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Several election offices have been bombed ahead of Pakistan's vote tomorrow.
Imran Khan, the cricket-star-turned politician and head of the Pakistan Tehreek-e-Insaf (PTI) party, has seen a surge in polls ahead of the country's historic vote Saturday.
Nawaz Sharif, a former prime minister who was ousted in a military coup and then exiled, looks set to win the most seats, but Khan's popularity could upset the balance of parliament and cause a struggle to form a coalition government.
An earlier poll conducted by the Pew Research Center on Tuesday found Sharif had a 66 percent approval rating, the highest of any public figure in Pakistan. In that poll, Khan was six percentage points behind Sharif, but still called the "only real electoral threat" to Sharif.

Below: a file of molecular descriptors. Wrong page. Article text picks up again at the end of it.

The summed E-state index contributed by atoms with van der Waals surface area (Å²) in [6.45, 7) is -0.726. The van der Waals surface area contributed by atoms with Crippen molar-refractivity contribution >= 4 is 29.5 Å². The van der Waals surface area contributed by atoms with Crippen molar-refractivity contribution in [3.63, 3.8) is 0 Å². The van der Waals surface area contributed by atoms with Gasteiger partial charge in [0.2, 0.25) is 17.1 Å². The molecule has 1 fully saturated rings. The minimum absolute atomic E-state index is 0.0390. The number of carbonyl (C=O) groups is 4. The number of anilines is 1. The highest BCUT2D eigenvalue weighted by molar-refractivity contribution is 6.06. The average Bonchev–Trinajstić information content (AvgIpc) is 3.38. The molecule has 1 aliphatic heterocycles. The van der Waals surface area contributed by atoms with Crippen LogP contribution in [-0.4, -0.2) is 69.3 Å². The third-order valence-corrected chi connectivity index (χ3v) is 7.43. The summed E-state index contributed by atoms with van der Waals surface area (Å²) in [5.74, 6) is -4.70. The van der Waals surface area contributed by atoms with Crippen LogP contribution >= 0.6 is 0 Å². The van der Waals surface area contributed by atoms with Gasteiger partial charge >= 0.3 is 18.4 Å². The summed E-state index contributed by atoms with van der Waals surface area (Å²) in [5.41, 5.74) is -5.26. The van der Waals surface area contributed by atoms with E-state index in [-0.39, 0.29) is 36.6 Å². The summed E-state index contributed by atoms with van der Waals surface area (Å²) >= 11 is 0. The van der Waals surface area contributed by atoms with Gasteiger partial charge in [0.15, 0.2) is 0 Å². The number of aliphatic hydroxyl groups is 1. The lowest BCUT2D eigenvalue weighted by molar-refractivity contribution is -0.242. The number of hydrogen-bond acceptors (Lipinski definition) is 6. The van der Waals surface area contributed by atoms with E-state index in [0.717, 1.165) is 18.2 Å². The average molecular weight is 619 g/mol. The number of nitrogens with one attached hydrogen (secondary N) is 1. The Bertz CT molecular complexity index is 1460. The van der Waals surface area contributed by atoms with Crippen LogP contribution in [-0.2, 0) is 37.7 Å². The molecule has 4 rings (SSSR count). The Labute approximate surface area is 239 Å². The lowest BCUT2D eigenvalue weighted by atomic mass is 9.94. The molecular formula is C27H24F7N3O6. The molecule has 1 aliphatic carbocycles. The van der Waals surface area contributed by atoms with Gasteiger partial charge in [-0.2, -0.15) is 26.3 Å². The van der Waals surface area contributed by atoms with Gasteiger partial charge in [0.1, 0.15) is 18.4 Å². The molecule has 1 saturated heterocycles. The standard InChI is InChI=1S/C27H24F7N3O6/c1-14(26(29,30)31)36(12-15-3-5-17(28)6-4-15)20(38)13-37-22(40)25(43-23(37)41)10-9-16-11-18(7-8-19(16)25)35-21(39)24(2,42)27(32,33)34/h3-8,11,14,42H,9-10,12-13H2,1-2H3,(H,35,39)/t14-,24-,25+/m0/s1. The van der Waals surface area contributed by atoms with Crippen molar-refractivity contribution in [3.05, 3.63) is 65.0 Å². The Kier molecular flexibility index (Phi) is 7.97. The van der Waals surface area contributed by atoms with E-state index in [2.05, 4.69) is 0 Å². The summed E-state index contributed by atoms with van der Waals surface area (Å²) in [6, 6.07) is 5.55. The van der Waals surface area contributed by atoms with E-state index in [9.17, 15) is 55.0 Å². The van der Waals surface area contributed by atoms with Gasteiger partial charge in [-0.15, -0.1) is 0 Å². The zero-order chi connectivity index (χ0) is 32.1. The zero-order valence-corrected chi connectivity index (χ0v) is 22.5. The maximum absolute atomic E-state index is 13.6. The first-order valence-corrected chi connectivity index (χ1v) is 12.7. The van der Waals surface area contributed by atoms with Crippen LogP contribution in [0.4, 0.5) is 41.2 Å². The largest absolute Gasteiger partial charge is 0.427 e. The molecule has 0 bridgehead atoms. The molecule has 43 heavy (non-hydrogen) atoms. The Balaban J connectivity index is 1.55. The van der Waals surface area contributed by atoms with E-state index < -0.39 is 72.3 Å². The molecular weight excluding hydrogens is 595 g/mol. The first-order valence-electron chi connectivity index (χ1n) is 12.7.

Friday's poll was released as several election offices were bombed in northwest Pakistan, leaving three people dead and at least 15 injured.
It is still unclear which parties or politicians were the targets of the attack, as several political offices occupy the block of Miran Shah in the Taliban-stronghold of Waziristan, where the blasts occurred.
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No one has claimed responsibility for the bombings, but the Taliban has taken the blame for most of the attacks launched against party workers and candidates since the beginning of April, which have left 130 people dead.
“What right do Taliban have to steer this election?” said Qalandar Bux Memon, who held a discussion Friday about the upcoming elections at his Cafe Bol.
The main office of the secular Pakistan People's Party in Quetta was also bombed on Friday, and five people were hurt.
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